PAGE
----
Imagine a school bus. The odds are that you’re thinking of the same big yellow one that has been around for decades. The large rumbling vehicles jam-packed with screaming children have become a quintessential part of the schooling experience but a largely inefficient component. More than 90% of the nation’s 500,000 school buses run on diesel fuel, emitting the same amount of greenhouse gas (GHG) emissions as one million homes.
However, they aren’t just not so environmentally-friendly, but also often struggle to get children to school on time. In areas like the Oakland Unified School District in California, nearly one-third of the school buses arrived at school late due to long commutes and disorganized routes. To fix the American school system’s ailing transportation system, a California-based rideshare business, ZUM, decided to tackle the issue.
The idea for the company came when the founder and CEO, Ritu Narayan, experienced firsthand the difficulties of finding trustworthy school transportation for her children while balancing her career as an entrepreneur.
So she started the firm with her two brothers, Abishek and Vivek Garg, and by all accounts, the company has been wildly successful. It’s flirting with unicorn status — as of May 2022, valued around $937 million — for its innovative approach to school transportation.
Its solution is an app-based rideshare program designed to make transportation more flexible than the traditional staggered A/B schedules. Instead of sending out a fleet of mass-transport school buses, ZUM uses several different-sized vehicles depending on the route taken and how far away from school the children live.
Unlike traditional rideshare companies, ZUM owns its fleet so that a stranger won’t pick up the children. Each fleet vehicle is equipped with its comprehensive platform that connects to the app, giving real-time route updates, which help provide personalized information for families about their children’s commutes. Parents can access to let drivers know when their children will be absent, thus cutting down on needless stops.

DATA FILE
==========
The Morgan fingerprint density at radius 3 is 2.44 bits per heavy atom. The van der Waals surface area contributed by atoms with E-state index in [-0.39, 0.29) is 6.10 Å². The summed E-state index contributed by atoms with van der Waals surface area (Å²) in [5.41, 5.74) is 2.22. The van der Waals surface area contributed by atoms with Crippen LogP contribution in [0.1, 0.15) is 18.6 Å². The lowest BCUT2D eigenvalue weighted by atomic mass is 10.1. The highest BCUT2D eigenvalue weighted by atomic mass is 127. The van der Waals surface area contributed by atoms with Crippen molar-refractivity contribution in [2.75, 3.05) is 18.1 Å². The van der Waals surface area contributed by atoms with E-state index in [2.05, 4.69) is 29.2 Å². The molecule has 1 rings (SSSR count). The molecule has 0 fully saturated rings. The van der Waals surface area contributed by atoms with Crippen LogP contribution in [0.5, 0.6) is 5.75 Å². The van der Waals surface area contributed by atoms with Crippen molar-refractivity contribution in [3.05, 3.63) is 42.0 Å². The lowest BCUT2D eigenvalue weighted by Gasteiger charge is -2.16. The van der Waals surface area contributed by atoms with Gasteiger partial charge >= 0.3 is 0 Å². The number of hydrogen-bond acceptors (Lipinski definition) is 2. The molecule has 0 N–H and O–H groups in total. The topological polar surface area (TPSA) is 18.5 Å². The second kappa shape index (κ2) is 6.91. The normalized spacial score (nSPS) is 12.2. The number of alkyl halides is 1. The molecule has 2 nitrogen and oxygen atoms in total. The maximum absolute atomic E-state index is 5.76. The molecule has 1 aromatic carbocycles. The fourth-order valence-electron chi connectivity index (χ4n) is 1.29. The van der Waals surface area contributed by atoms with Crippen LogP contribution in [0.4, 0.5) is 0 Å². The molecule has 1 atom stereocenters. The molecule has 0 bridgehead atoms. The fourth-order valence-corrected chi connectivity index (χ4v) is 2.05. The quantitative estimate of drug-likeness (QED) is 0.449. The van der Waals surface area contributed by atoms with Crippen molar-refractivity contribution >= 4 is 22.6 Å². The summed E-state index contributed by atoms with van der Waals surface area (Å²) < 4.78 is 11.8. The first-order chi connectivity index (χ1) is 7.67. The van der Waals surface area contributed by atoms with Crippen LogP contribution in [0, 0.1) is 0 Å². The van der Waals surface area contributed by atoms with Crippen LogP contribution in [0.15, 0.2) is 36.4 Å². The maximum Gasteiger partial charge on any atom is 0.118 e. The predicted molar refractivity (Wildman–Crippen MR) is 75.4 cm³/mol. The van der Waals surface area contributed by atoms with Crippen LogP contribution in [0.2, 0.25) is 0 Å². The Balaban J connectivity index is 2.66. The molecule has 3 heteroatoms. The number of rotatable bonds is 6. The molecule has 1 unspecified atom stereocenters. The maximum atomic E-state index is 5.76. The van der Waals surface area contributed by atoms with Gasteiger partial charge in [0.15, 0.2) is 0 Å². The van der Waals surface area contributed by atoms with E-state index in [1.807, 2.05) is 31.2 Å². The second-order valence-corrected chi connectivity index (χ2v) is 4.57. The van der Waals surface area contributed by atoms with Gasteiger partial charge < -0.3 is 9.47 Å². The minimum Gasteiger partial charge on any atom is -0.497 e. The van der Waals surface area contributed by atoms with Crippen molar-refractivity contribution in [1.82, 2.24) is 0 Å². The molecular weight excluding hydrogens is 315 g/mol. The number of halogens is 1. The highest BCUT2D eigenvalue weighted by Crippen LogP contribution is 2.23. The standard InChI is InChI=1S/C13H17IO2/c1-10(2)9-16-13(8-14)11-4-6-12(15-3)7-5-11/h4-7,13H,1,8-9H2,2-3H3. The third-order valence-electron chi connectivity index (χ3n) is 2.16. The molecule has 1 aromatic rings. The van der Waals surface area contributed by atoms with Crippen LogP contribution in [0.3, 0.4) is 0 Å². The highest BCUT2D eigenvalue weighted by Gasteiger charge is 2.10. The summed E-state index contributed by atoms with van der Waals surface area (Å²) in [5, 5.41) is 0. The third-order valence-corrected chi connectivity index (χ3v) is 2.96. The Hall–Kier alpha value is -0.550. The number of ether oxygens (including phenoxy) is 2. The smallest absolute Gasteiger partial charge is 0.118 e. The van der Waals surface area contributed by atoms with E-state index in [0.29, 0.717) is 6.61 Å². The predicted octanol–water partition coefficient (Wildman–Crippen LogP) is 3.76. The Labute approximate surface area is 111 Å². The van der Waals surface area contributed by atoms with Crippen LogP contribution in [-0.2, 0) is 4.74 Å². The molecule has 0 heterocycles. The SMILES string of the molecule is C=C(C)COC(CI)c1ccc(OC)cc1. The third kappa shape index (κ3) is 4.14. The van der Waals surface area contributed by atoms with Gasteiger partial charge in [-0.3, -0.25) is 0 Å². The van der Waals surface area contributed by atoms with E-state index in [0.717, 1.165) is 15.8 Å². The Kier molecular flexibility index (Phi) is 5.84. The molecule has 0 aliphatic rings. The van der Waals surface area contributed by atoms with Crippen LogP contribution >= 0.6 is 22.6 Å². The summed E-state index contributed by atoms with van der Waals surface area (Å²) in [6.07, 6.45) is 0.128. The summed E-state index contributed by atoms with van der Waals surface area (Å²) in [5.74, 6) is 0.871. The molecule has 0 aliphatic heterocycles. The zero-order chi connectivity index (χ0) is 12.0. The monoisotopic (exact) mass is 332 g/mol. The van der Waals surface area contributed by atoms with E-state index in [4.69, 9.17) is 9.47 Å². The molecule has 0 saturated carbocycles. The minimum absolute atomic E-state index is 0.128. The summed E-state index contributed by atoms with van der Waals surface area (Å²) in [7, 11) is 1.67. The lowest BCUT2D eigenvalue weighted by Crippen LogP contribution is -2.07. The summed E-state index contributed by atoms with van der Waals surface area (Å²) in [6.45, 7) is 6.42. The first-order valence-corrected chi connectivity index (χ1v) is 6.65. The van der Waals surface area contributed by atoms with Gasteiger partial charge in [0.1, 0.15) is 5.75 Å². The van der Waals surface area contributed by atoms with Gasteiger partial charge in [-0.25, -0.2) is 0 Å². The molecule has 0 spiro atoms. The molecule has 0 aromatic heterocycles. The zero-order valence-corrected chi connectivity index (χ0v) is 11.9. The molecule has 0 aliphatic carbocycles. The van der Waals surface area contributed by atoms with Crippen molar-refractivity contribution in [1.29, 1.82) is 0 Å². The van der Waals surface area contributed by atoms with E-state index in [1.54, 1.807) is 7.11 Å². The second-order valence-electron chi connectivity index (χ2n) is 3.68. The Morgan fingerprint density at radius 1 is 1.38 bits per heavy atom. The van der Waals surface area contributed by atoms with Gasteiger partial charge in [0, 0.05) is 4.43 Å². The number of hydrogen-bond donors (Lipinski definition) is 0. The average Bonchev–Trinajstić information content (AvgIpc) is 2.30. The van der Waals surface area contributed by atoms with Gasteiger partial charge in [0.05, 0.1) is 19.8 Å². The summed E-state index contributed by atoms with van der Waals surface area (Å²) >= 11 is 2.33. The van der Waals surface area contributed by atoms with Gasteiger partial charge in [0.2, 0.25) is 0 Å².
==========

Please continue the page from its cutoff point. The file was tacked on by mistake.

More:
ZUM’s technology doesn’t just improve the efficiency of school transportation; it’s also an upgrade for school districts environmentally. In contrast to traditional school vehicles that rely on diesel fuel, the firm has committed to be an entirely electrified fleet by 2025, using LionC electric school buses.
Each LionC model decreases GHG emissions by up to 23 tons per year and can save school districts up to 60% on maintenance costs and up to 80% on energy costs.
Additionally, ZUM is completely carbon neutral, offsetting all of its carbon emissions since its pledge in 2021.
Since launching in 2015, the company has become a crucial part of school transportation across the U.S. In the Oakland Unified School District in California, the company decreased commute times for the 70% of students who had commutes of more than an hour on traditional systems, to just 3% of students using ZUM’s system.
The bus service has become a key player in school districts across the West Coast, including the San Francisco Unified School District and Seattle Public Schools. It has also reached communities in Texas, like the Arlington Independent School District, and up into the Midwest with the Evanston Skokie School District 65 in Illinois.
The company’s innovation is revolutionizing school transportation in a more efficient way and is better suited to help adapt to the world’s climate demands. “Many times, you do things for market opportunity,” says Vivek Garg, ZUM’s chief operating officer. “But then there are times when the reason you exist becomes so important, and you can make such a big impact on society. This is one of those times.”